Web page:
University of Wisconsin-Madison Arboretum
Photos by nationally known native plant landscape architect Darrel Morrison.
If you’ve never had the opportunity to visit the Curtis Prairie or the University of Wisconsin-Madison Arboretum (UW Arboretum), you might consider adding this to your bucket list. Father of Wildlife Management Aldo Leopold and Father of Wisconsin Plant Ecology John Curtis conceived of, (both inductees in the Hall of Fame) and designed and planted, with the help of others, the first restored prairie in the world — Curtis Prairie. This planting showed it was possible to restore an ecosystem and to preserve endangered habitats. Because of that determination, the UW Arboretum has recently been listed in the National Register of Historic Places as the birthplace of restoration ecology.
“The listing recognizes the Arboretum’s historic significance for pioneering developments in conservation science and ecological research led by influential conservationists like John Curtis and Aldo Leopold. In Wisconsin, the Arboretum is recognized because of its landscape architecture, education and research, architectural elements, and its hosting of a Civilian Conservation Corps camp in the 1930s.” (UW News)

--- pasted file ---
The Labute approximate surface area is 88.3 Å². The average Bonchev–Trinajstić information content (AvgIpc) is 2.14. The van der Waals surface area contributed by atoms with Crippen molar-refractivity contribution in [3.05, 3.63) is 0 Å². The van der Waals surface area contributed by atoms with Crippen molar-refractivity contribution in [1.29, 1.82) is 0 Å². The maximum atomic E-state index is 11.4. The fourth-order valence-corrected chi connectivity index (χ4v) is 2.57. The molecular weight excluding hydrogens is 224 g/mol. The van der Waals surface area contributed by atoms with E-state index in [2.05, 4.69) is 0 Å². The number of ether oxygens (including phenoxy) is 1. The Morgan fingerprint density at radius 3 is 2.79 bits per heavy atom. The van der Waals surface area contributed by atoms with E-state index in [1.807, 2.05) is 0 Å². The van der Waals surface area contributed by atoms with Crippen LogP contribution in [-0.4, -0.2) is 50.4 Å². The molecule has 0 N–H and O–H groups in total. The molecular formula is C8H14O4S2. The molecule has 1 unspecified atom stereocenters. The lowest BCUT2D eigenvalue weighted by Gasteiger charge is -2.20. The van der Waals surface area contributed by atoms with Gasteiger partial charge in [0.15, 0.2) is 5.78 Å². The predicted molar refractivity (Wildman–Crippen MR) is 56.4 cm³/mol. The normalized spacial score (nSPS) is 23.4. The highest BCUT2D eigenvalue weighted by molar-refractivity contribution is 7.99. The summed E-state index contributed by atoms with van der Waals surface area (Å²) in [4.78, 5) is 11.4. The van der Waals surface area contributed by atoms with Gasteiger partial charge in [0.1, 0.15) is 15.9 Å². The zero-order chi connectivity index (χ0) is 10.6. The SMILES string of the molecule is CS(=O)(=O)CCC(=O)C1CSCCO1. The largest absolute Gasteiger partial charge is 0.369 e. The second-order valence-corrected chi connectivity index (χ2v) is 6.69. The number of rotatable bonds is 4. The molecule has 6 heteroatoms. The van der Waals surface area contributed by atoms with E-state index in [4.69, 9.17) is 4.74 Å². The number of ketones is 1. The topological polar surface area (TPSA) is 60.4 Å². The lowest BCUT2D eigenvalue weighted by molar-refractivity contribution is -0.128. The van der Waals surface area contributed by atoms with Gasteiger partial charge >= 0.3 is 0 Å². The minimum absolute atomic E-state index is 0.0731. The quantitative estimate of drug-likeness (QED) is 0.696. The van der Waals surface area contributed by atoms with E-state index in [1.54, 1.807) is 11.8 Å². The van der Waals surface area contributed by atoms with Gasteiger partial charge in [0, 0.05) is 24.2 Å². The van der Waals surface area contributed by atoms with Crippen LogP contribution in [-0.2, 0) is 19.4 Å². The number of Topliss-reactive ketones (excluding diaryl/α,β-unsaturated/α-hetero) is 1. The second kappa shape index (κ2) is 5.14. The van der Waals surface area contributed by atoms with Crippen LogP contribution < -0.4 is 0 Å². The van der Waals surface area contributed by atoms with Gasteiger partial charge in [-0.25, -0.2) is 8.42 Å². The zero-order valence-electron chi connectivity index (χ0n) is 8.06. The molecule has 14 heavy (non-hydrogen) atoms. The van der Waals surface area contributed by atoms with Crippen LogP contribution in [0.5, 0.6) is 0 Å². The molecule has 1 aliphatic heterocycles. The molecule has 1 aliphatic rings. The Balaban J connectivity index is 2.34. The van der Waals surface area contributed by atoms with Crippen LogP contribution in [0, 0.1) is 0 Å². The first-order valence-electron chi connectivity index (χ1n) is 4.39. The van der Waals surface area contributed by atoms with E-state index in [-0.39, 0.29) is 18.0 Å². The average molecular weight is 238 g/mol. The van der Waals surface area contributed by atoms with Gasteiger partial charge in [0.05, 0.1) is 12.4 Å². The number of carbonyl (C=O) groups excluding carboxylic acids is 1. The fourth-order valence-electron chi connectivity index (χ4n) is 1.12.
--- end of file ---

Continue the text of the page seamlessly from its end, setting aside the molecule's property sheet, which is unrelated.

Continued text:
UW Arboretum Natural History
The first 246 acres of the Arboretum were purchased in 1932. Today, it is made up of 1200 acres. Although its role is primarily ecological research, the Arboretum also is a place of respite and meditation for visitors from throughout the world.
Workers from the Civilian Conservation Corps (CCC) helped build the the first restored habitats at the Arboretum. They also helped some of the build roads, buildings and trails around the Arboretum. Many of the original CCC buildings still stand on the property.
Madison architectural historian Elizabeth Miller wrote the Arboretum’s nomination for listing in the register. She is now working to nominate the Arboretum as a National Historic Landmark.
For more information about the Arboretum, go to A Living Legacy of Research at the UW Arboretum.
Also see Saving History: 6 Things you need to know about historic designation.